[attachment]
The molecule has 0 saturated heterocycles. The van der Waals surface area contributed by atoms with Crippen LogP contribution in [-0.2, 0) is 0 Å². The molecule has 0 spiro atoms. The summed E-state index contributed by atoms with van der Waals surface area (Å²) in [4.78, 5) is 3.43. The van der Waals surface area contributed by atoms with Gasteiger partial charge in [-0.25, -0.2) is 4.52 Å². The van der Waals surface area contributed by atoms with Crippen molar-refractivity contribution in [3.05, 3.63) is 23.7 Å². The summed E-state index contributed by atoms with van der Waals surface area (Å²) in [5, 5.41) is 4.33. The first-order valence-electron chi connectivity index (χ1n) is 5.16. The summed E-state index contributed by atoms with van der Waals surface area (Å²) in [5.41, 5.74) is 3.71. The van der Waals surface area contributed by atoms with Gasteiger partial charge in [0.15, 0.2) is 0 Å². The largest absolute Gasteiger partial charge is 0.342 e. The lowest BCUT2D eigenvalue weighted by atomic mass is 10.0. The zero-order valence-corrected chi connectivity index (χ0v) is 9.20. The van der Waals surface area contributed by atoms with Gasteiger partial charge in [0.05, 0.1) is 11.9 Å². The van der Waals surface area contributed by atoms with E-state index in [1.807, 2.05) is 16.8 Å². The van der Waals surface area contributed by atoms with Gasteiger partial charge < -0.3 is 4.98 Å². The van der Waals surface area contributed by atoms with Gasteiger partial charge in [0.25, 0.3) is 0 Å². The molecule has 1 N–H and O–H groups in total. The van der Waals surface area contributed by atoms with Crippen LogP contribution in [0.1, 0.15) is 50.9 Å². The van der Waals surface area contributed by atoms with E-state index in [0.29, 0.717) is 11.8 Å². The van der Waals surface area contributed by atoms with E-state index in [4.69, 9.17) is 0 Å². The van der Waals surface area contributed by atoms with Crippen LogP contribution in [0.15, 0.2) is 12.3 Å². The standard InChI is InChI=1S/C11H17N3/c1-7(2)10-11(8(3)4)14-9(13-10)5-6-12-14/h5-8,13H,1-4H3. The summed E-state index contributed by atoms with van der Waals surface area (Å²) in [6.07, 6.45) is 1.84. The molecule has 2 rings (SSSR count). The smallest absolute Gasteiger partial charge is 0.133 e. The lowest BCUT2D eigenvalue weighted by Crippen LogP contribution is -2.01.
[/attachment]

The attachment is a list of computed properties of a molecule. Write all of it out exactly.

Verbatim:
The molecule has 0 saturated heterocycles. The van der Waals surface area contributed by atoms with Crippen LogP contribution in [-0.2, 0) is 0 Å². The molecule has 0 spiro atoms. The summed E-state index contributed by atoms with van der Waals surface area (Å²) in [4.78, 5) is 3.43. The van der Waals surface area contributed by atoms with Gasteiger partial charge in [-0.25, -0.2) is 4.52 Å². The van der Waals surface area contributed by atoms with Crippen molar-refractivity contribution in [3.05, 3.63) is 23.7 Å². The summed E-state index contributed by atoms with van der Waals surface area (Å²) in [5, 5.41) is 4.33. The first-order valence-electron chi connectivity index (χ1n) is 5.16. The summed E-state index contributed by atoms with van der Waals surface area (Å²) in [5.41, 5.74) is 3.71. The van der Waals surface area contributed by atoms with Gasteiger partial charge in [0.15, 0.2) is 0 Å². The largest absolute Gasteiger partial charge is 0.342 e. The lowest BCUT2D eigenvalue weighted by atomic mass is 10.0. The zero-order valence-corrected chi connectivity index (χ0v) is 9.20. The van der Waals surface area contributed by atoms with Gasteiger partial charge in [0.05, 0.1) is 11.9 Å². The van der Waals surface area contributed by atoms with E-state index in [1.807, 2.05) is 16.8 Å². The van der Waals surface area contributed by atoms with Gasteiger partial charge < -0.3 is 4.98 Å². The van der Waals surface area contributed by atoms with Gasteiger partial charge in [0.25, 0.3) is 0 Å². The molecule has 1 N–H and O–H groups in total. The van der Waals surface area contributed by atoms with Crippen LogP contribution in [0.1, 0.15) is 50.9 Å². The van der Waals surface area contributed by atoms with E-state index in [0.29, 0.717) is 11.8 Å². The van der Waals surface area contributed by atoms with E-state index in [4.69, 9.17) is 0 Å². The van der Waals surface area contributed by atoms with Crippen LogP contribution in [0.15, 0.2) is 12.3 Å². The standard InChI is InChI=1S/C11H17N3/c1-7(2)10-11(8(3)4)14-9(13-10)5-6-12-14/h5-8,13H,1-4H3. The summed E-state index contributed by atoms with van der Waals surface area (Å²) in [6.07, 6.45) is 1.84. The molecule has 2 rings (SSSR count). The smallest absolute Gasteiger partial charge is 0.133 e. The lowest BCUT2D eigenvalue weighted by Crippen LogP contribution is -2.01.